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US Weakens Environmental Controls on Coal Production


The Dave Johnson coal-fired power plant is silhouetted against the morning sun in Glenrock, Wyo., July 27, 2018.

U.S. President Donald Trump's administration weakened environmental controls on coal production Tuesday, overturning national regulations set by his predecessor, former President Barack Obama.

The Environmental Protection Agency said it will now allow individual coal-producing states to set their own rules for carbon emissions rather than have to adhere to an overall countrywide standard. The plan is subject to a 60-day comment period before it is finalized.

The action marks a fulfillment of a 2016 Trump campaign pledge to boost the fortunes of coal companies and coal-producing states.

It came hours before the president headed to a political rally for a Senate candidate in West Virginia, the second-biggest U.S. coal production state, where he was expected to promote the plan. During his successful run for the White House, Trump supporters in coal states often held signs saying, "Trump Digs Coal."

FILE -The Richmond city skyline can be seen on the horizon behind the coal ash ponds along the James River near Dominion Energy's Chesterfield Power Station in Chester, Va., May 1, 2018.
FILE -The Richmond city skyline can be seen on the horizon behind the coal ash ponds along the James River near Dominion Energy's Chesterfield Power Station in Chester, Va., May 1, 2018.

The EPA decision is Trump's latest effort to topple Obama's environmental legacy, following his withdrawal of the U.S. from the 2015 international Paris climate control accord championed by the former president.

At the time that he revoked U.S. participation in the agreement, Trump said, "I was elected by the citizens of Pittsburgh, not Paris."

The EPA said its new rule is designed to replace Obama's 2015 Clean Power Plan that targeted greenhouse gas emissions from coal plants and sought to shift power production away from coal to abundant natural gas supplies in the U.S., along with wind and solar energy. Trump's EPA called the Obama rules "overly prescriptive and burdensome."

Echoing that, Jason Bostic, vice president of the West Virginia Coal Association, told VOA, "The first thing (Trump's action) does is that it relieves an enormous amount of uncertainty over the utilities that burn coal to generate electricity in the country.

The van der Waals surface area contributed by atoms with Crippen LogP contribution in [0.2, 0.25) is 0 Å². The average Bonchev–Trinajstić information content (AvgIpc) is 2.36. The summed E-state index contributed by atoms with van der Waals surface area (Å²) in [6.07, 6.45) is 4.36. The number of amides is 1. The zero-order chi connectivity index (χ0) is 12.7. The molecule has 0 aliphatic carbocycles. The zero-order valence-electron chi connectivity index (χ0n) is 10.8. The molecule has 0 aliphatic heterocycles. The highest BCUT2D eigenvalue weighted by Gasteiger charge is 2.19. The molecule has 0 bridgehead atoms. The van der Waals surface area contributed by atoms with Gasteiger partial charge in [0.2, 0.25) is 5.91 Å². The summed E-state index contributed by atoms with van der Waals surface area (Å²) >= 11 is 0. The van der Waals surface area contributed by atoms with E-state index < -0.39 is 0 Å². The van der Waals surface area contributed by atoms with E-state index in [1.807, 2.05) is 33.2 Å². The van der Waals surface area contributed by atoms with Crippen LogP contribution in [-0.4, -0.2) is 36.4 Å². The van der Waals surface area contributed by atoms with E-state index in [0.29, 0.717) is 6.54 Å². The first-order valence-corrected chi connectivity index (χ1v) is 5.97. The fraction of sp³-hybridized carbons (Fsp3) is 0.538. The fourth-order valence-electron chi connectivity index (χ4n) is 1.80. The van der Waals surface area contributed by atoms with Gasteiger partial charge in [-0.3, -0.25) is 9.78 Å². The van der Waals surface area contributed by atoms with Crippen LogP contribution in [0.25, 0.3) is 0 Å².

Bostic said the utilities have "invested billions of dollars over the last 15 years, in particular, to comply with other emission controls standards. And those utilities, those plant owners didn't know whether or not they could keep those plants running had the Clean Power Plan had been allowed to go into effect. So it removes the uncertainty from the utilities, they can continue to operate the plants."

The White House said the policy change will "significantly decrease bureaucratic red tape and compliance costs" for coal companies, "keeping American energy affordable and competitive on the world stage."

But environmental groups immediately attacked the Trump administration edict, with the Natural Resources Defense Council calling it a "Dirty Power Plan."

Illinois Attorney General Lisa Madigan vowed to "take legal action to ensure the federal government does its job" to protect the environment. She is a part of a 17-state coalition and a handful of municipalities that support Obama's regulations.

Environmental advocates said the Trump policy change, assuming some states weaken their regulations compared to the current national standards, will boost emissions from coal-fired power plants and worsen global warming.

House Democratic leader Nancy Pelosi said, “The Trump administration’s disdain for the clean air our children breathe and the clean water they drink knows no bounds. This rule is a brazen special interest handout that poisons families’ health today, and threatens their security and well-being for decades to come by accelerating the climate crisis."

White House correspondent Patsy Widakuswara in Charleston, West Virginia contributed to this story.

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